The Wagner Journal

Hans Rudolf Vaget, Nazi Cinema and Wagner

Hans Rudolf Vaget, Nazi Cinema and Wagner

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July 2015, Volume 9, Number 2, 35–54.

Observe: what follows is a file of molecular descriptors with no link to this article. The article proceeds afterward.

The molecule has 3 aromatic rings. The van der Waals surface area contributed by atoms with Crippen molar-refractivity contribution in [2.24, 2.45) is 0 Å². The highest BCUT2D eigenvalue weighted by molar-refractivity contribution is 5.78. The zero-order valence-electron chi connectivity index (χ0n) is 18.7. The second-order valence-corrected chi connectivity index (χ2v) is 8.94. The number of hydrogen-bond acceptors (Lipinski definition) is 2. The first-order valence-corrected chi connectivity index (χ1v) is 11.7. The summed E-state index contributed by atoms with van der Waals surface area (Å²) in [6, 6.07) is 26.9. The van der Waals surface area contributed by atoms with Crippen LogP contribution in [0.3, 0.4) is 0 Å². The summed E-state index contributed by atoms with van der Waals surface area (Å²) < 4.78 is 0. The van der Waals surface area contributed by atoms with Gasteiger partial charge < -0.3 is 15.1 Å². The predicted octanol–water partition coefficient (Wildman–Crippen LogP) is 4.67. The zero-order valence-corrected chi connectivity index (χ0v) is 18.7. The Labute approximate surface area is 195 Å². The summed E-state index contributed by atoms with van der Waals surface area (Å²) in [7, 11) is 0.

The manner in which the Third Reich made use of Wagner and Wagnerian music is still poorly understood. The assertions found in the relevant literature tend to be so sweeping and shaky that some are led to believe that these are well-established historical facts, while others are led to conclude that they are matters of mere conjecture and rumour. This applies in particular to cinema, the Nazi regime’s preferred art form in its comprehensive effort, in Walter Benjamin’s pregnant formulation, to ‘aestheticize politics’. Nazi cinema provides a uniquely revealing case study of the calculated use of art and culture as an instrument of seduction aimed at all of those who had yet to be won over. If Nazi cinema was ‘a totalitarian state’s concerted attempt to create a culture industry in the service of mass deception’, as Eric Rentschler aptly puts it, then the question of the function of Wagner in that larger project of mass deception comes immediately to the fore.

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